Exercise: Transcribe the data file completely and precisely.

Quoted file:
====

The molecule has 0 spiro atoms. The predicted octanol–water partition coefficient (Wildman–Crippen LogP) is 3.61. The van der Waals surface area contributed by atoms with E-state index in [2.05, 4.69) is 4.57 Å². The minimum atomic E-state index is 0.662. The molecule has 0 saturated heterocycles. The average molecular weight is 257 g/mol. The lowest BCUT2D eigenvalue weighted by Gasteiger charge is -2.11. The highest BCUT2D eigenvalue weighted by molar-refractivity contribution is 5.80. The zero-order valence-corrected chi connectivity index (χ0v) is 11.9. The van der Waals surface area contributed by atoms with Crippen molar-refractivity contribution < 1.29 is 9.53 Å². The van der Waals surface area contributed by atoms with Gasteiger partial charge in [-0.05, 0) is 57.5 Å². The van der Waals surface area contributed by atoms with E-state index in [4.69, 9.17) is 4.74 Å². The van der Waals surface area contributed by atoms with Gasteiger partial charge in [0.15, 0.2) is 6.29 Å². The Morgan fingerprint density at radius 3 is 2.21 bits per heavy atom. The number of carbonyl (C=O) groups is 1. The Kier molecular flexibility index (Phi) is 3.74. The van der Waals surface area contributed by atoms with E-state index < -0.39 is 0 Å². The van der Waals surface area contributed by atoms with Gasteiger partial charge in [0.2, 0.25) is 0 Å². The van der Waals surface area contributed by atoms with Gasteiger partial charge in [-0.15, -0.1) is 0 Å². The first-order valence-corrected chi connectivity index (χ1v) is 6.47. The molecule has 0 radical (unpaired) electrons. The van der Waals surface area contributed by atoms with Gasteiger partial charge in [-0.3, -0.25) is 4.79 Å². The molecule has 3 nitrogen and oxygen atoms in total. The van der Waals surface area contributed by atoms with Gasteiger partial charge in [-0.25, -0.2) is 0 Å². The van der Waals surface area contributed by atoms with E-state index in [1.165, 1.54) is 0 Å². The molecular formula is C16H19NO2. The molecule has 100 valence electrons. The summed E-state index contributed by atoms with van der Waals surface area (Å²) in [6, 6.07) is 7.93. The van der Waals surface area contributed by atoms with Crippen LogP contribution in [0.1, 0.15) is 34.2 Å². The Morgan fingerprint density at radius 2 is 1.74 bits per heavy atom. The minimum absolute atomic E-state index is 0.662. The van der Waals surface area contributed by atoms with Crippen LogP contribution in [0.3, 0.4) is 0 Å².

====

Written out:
The molecule has 0 spiro atoms. The predicted octanol–water partition coefficient (Wildman–Crippen LogP) is 3.61. The van der Waals surface area contributed by atoms with E-state index in [2.05, 4.69) is 4.57 Å². The minimum atomic E-state index is 0.662. The molecule has 0 saturated heterocycles. The average molecular weight is 257 g/mol. The lowest BCUT2D eigenvalue weighted by Gasteiger charge is -2.11. The highest BCUT2D eigenvalue weighted by molar-refractivity contribution is 5.80. The zero-order valence-corrected chi connectivity index (χ0v) is 11.9. The van der Waals surface area contributed by atoms with Crippen molar-refractivity contribution < 1.29 is 9.53 Å². The van der Waals surface area contributed by atoms with Gasteiger partial charge in [-0.05, 0) is 57.5 Å². The van der Waals surface area contributed by atoms with E-state index in [4.69, 9.17) is 4.74 Å². The van der Waals surface area contributed by atoms with Gasteiger partial charge in [0.15, 0.2) is 6.29 Å². The Morgan fingerprint density at radius 3 is 2.21 bits per heavy atom. The number of carbonyl (C=O) groups is 1. The Kier molecular flexibility index (Phi) is 3.74. The van der Waals surface area contributed by atoms with E-state index < -0.39 is 0 Å². The van der Waals surface area contributed by atoms with Gasteiger partial charge in [0.2, 0.25) is 0 Å². The van der Waals surface area contributed by atoms with Gasteiger partial charge in [-0.15, -0.1) is 0 Å². The first-order valence-corrected chi connectivity index (χ1v) is 6.47. The molecule has 0 radical (unpaired) electrons. The van der Waals surface area contributed by atoms with Gasteiger partial charge in [-0.3, -0.25) is 4.79 Å². The molecule has 3 nitrogen and oxygen atoms in total. The van der Waals surface area contributed by atoms with Gasteiger partial charge in [-0.25, -0.2) is 0 Å². The van der Waals surface area contributed by atoms with E-state index in [1.165, 1.54) is 0 Å². The molecular formula is C16H19NO2. The molecule has 100 valence electrons. The summed E-state index contributed by atoms with van der Waals surface area (Å²) in [6, 6.07) is 7.93. The van der Waals surface area contributed by atoms with Crippen LogP contribution in [0.1, 0.15) is 34.2 Å². The Morgan fingerprint density at radius 2 is 1.74 bits per heavy atom. The minimum absolute atomic E-state index is 0.662. The van der Waals surface area contributed by atoms with Crippen LogP contribution in [0.3, 0.4) is 0 Å².